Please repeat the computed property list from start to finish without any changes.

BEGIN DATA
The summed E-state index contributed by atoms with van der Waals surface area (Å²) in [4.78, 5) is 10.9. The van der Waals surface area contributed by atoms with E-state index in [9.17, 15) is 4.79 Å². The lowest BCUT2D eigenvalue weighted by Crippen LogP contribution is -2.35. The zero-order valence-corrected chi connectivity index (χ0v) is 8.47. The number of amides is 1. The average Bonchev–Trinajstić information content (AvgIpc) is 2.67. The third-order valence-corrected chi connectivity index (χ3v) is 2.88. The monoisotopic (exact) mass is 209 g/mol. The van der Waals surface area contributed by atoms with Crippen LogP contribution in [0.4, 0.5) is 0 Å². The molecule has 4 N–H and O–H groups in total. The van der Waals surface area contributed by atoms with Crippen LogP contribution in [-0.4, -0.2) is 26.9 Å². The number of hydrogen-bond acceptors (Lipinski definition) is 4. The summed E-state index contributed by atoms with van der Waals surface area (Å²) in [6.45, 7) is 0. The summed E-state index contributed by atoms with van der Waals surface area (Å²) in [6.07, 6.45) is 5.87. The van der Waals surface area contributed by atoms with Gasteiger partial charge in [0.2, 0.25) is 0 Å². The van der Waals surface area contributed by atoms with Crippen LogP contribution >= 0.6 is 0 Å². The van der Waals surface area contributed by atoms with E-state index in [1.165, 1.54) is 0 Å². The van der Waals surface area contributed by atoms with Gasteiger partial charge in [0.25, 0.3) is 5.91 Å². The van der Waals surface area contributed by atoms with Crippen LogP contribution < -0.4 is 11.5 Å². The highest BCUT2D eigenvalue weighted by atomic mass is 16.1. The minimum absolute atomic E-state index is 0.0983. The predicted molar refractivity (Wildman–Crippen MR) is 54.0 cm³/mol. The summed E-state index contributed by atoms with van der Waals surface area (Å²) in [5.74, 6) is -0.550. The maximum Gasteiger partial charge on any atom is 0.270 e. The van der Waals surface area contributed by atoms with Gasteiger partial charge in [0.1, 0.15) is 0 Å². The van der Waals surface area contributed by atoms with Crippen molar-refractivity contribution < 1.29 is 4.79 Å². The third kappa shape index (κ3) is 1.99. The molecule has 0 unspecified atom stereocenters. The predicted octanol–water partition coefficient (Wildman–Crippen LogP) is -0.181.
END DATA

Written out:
The summed E-state index contributed by atoms with van der Waals surface area (Å²) in [4.78, 5) is 10.9. The van der Waals surface area contributed by atoms with E-state index in [9.17, 15) is 4.79 Å². The lowest BCUT2D eigenvalue weighted by Crippen LogP contribution is -2.35. The zero-order valence-corrected chi connectivity index (χ0v) is 8.47. The number of amides is 1. The average Bonchev–Trinajstić information content (AvgIpc) is 2.67. The third-order valence-corrected chi connectivity index (χ3v) is 2.88. The monoisotopic (exact) mass is 209 g/mol. The van der Waals surface area contributed by atoms with Crippen LogP contribution in [0.4, 0.5) is 0 Å². The molecule has 4 N–H and O–H groups in total. The van der Waals surface area contributed by atoms with Crippen LogP contribution in [-0.4, -0.2) is 26.9 Å². The number of hydrogen-bond acceptors (Lipinski definition) is 4. The summed E-state index contributed by atoms with van der Waals surface area (Å²) in [6.45, 7) is 0. The summed E-state index contributed by atoms with van der Waals surface area (Å²) in [6.07, 6.45) is 5.87. The van der Waals surface area contributed by atoms with Gasteiger partial charge in [0.2, 0.25) is 0 Å². The van der Waals surface area contributed by atoms with Crippen LogP contribution >= 0.6 is 0 Å². The van der Waals surface area contributed by atoms with E-state index in [1.165, 1.54) is 0 Å². The van der Waals surface area contributed by atoms with Gasteiger partial charge in [0.25, 0.3) is 5.91 Å². The van der Waals surface area contributed by atoms with Crippen LogP contribution < -0.4 is 11.5 Å². The highest BCUT2D eigenvalue weighted by atomic mass is 16.1. The minimum absolute atomic E-state index is 0.0983. The predicted molar refractivity (Wildman–Crippen MR) is 54.0 cm³/mol. The summed E-state index contributed by atoms with van der Waals surface area (Å²) in [5.74, 6) is -0.550. The maximum Gasteiger partial charge on any atom is 0.270 e. The van der Waals surface area contributed by atoms with Gasteiger partial charge in [0.1, 0.15) is 0 Å². The van der Waals surface area contributed by atoms with Crippen molar-refractivity contribution < 1.29 is 4.79 Å². The third kappa shape index (κ3) is 1.99. The molecule has 0 unspecified atom stereocenters. The predicted octanol–water partition coefficient (Wildman–Crippen LogP) is -0.181.